The imagery Chagall employs in the present work is well-known from other great works in his oeuvre, from which he conjured the bouquet of flowers, the crescent moon, the village and the focal point of the composition, the lovers. The heavenly, dreamlike feeling exuded by the work is underscored by the rich blue tonality Chagall favored during this period. "The eternal, transcendental blue reveals man's eternal longing for peace, security, eternity. It proceeds to the metaphysical realm where faith endows images with redeeming power" (R. Doschka, Marc Chagall zum 11. Geburtstag, exh. cat., Stadthalle, Balinger, 1986, p. 40). The magical aspect of the work is a unifying characteristic throughout Chagall's oeuvre: "our debt to Chagall is to an artist who has brought poetry back into painting through subject matter, without any sacrifice of his painter's interest in the picture for itself, and entirely aside from any communication that can be put into words" (J. J. Sweeney, Chagall, New York, 1947, p. 71).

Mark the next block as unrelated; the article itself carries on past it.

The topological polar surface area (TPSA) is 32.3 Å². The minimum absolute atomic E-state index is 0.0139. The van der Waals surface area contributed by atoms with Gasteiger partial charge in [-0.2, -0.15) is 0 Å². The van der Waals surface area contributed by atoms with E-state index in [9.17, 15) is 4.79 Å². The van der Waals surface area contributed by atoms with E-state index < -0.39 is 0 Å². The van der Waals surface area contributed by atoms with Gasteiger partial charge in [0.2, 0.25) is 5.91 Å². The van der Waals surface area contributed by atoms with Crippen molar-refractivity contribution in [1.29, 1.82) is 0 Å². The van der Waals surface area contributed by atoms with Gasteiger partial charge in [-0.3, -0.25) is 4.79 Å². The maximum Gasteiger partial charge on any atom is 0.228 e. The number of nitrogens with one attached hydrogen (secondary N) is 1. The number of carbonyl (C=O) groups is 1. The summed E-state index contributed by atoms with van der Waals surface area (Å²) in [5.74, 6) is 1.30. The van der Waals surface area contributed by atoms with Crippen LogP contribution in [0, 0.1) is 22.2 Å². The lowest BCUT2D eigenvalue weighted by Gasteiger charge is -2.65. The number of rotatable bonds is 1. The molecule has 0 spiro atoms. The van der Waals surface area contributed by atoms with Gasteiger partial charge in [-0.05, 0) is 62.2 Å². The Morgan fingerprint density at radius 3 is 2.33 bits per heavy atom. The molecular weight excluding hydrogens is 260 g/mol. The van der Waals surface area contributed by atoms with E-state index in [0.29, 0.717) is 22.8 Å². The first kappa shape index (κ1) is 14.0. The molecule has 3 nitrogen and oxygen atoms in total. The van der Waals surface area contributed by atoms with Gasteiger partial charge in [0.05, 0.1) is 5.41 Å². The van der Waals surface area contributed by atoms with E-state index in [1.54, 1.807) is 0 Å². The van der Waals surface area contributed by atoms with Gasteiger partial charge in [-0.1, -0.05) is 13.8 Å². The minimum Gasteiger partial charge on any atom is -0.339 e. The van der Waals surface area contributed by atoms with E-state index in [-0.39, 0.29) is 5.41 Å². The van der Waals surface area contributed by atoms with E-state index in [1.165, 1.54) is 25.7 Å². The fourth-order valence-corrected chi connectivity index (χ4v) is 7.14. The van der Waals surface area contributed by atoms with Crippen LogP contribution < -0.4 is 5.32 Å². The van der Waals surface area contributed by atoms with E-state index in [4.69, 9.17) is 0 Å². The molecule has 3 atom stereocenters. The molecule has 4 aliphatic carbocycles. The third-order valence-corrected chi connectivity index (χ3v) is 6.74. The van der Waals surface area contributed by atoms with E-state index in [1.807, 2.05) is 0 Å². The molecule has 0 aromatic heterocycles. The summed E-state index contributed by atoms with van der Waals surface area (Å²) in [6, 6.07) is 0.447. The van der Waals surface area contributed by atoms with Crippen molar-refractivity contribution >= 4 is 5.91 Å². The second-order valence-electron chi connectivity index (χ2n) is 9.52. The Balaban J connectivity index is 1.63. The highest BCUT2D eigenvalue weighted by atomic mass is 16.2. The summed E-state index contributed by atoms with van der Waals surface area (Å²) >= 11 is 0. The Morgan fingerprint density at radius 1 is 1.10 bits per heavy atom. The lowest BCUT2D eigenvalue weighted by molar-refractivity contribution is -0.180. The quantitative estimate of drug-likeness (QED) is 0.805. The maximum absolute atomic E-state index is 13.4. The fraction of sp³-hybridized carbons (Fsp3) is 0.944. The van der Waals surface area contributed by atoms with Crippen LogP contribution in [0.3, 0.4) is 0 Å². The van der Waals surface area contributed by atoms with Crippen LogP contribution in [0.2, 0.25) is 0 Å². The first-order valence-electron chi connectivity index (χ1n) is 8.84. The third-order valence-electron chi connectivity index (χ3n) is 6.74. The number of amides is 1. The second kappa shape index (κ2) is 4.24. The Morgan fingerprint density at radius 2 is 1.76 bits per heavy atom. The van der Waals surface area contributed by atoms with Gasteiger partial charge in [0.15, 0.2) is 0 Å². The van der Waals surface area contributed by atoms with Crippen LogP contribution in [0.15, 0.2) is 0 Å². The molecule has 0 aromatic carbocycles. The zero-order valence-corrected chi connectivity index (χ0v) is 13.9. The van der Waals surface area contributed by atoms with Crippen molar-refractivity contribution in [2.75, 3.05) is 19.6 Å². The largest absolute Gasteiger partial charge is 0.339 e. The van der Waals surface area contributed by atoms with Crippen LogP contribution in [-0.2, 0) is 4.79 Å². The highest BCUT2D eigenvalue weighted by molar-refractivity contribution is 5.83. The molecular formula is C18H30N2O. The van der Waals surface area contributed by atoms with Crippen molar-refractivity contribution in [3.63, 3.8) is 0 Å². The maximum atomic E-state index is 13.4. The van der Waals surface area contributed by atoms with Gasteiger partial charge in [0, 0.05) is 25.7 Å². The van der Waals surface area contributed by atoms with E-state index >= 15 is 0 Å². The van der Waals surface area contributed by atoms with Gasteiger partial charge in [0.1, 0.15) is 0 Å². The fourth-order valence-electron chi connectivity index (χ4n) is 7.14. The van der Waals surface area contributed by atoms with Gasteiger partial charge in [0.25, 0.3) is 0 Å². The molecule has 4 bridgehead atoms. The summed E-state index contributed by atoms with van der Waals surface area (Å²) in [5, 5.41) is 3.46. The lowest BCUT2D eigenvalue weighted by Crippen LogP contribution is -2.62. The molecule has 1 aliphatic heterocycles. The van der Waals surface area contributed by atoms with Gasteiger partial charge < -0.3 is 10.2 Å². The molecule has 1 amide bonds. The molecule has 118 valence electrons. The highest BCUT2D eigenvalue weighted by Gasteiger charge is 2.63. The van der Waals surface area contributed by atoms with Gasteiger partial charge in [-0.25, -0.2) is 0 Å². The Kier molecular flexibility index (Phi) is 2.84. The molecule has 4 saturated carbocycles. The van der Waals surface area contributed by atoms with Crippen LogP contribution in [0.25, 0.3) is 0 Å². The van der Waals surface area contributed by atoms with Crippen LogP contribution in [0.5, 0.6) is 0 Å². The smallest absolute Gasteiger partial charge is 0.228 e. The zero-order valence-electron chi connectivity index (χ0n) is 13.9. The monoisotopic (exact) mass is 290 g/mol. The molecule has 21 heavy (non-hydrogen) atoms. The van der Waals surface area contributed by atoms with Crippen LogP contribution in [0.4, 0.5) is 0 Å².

The subject of the present work draws on imagery Chagall used during the period in which he returned to his native Russia, 1914-1922, and is particularly reminiscent of his Au-dessus de la Ville, painted in 1917-18 as a tribute to the love the artist shared with his first wife, Bella Rosenfeld. Indeed, in her memoirs Bella recalls her feelings towards Chagall's representation of their relationship: "together we rise and fly away. We reach the window and want to pass through. Through the window, clouds and blue sky beckon us. Fields of flowers, houses, roofs, churches swim beneath us." (Bella Chagall, Di ershte bagegenish, New York, 1947; trans. Ida Chagall, Lumières Allumnées, Paris, 1973, pp. 258-9).